Prof. Lev Eppelbaum of Tel Aviv University’s Department of Geophysics and Planetary Sciences with the late Prof. Boris Khesin of Ben Gurion University have developed a new method for processing and analyzing the data of complex environments such as the complex environment of mountain ranges.
Much of the expectations of energy and fuel production, use and efficiency hinges on affordable supplies of precious and rare metallic elements.
Technological development has already taken much of the raw guesswork out of mining, but mountain ranges are still notoriously difficult environments in which to hunt for valuable minerals. Subsurface imaging methods used to draw a picture of the underground environment, including the measurement of gravitational and magnetic fields, are easily thrown off by factors such as changes in topography height, surrounding temperature, and barometric pressure. That “3D” effect of working on a protruding geological feature poses immense data challenges.
Prof. Eppelbaum combined new physical-mathematical approaches with his group’s advanced software that brings together all available analysis in the same three-dimensional image. That data management power, or mining and processing if you will, allows the researchers to overcome the difficulties posed by mountainous regions, successfully uncovering new mineral reserves.
Prof. Eppelbaum presented at the European Geosciences Conference in Vienna in April 2012 and in the book Geophysical Studies in the Caucasus.
The big news is the method has already uncovered a previously unknown polymetallic reserve on the southern slope of the Caucasus, part of a vast mountain range between Europe and Asia that stretches from the Black Sea on the west to the Caspian Sea on the east end. The reserves include copper, zinc, lead, aluminum, and a mixture of gold and silver.
The geophysical fields of gravity, magnetism, temperature, polarization, and electromagnetism play crucial roles in the hunt for underground metals or other resources like oil, gas, or water. The density of polymetallic ore, which consists of more than one metal, exceeds that of the surrounding rocks, creating a gravity anomaly. Although a 3D gravity analysis may then be used to decode these environmental cues, reserves do not reveal themselves that easily.
That’s where Prof. Eppelbaum techniques are applied. He says, “After the environmental analysis, you must calculate the different types of background ‘noise’,” accounting for the complexity of the topography, environmental characteristics, and more influences. Mountain ranges present particularly difficult terrain for this kind of calculation.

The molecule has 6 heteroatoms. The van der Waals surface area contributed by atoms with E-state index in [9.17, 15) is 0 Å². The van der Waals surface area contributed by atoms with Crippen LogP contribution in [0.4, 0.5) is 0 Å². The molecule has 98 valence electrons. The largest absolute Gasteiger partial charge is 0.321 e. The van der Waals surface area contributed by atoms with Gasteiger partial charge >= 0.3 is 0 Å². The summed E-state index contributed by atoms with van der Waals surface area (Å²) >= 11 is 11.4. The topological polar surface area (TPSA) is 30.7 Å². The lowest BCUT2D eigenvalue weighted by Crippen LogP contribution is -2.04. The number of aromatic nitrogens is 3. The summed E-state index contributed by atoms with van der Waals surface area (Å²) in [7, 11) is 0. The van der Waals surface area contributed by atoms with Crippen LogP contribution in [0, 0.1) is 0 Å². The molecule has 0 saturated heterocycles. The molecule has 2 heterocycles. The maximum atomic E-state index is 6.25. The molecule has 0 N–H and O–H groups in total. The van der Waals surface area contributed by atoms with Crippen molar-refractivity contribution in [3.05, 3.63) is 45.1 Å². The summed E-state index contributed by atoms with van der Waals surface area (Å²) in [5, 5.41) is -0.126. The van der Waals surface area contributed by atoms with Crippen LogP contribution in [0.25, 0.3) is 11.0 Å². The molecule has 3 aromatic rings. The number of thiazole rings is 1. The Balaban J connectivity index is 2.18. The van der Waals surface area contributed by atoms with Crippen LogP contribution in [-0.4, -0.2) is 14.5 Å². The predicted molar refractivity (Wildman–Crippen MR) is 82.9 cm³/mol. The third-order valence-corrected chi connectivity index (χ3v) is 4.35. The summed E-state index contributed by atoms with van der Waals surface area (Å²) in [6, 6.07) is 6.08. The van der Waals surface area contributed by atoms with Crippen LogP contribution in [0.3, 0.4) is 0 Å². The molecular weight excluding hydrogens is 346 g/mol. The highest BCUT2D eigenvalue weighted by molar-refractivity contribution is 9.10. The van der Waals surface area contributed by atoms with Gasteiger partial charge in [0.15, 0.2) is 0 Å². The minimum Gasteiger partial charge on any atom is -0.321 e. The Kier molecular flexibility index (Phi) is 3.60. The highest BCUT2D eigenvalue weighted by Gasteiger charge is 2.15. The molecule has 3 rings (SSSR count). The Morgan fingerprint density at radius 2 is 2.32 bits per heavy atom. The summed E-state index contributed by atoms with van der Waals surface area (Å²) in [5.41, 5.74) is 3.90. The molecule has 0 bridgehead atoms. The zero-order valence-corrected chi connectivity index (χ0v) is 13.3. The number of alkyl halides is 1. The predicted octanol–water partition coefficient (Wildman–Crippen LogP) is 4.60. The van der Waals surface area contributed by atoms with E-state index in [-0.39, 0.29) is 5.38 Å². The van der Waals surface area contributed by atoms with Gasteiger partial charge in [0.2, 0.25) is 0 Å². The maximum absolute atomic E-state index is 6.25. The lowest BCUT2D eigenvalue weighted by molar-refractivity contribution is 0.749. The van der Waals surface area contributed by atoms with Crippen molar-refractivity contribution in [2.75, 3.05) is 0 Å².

In order to get around these issues and put the information to work, Profs. Eppelbaum and Khesin improved the current methods of geophysical analysis. They developed new mathematical approaches to process the information gathered from already-existing technology and from their own specially designed software that allows the user to interpret all the information in a cohesive 3D image.
Prof. Eppelbaum said, “This 3D combined modeling software, which we programmed ourselves, enables scientists to see the buried targets more clearly.” That had to be a mountain of work.
Eppelbaum believes they have discovered more than 500,000 tons of previously undiscovered polymetallic ore in the Caucasus mountainside in a single ore deposit in the first run of the technology. Other zones that could contain ore reserves have also been identified by the new methodology.
Prof. Eppelbaum, an expert in the Caucasus Mountain points out that this technique can be applied to any region of the world, but most effectively in mountainous regions such as the Appalachian Mountains in the US and Canada or the Alps in Europe.
Prof. Eppelbaum plans to develop collaborations with international geophysicists in an effort to discover new reserves around the world. “These reserves are very valuable resources for countries to discover,” he says.
That is just so. Reserves of the precious, rare earth and common minerals are of great interest. If the materials needed to build the future are in short supply or missing from the commercial trade much technology just won’t make it to markets and consumers.
The good professor and his late collaborator have earned a Thank You ahead of the congratulations. The world economy needs the resources located so the lowest possible cost materials can find their way to manufacturers the world over.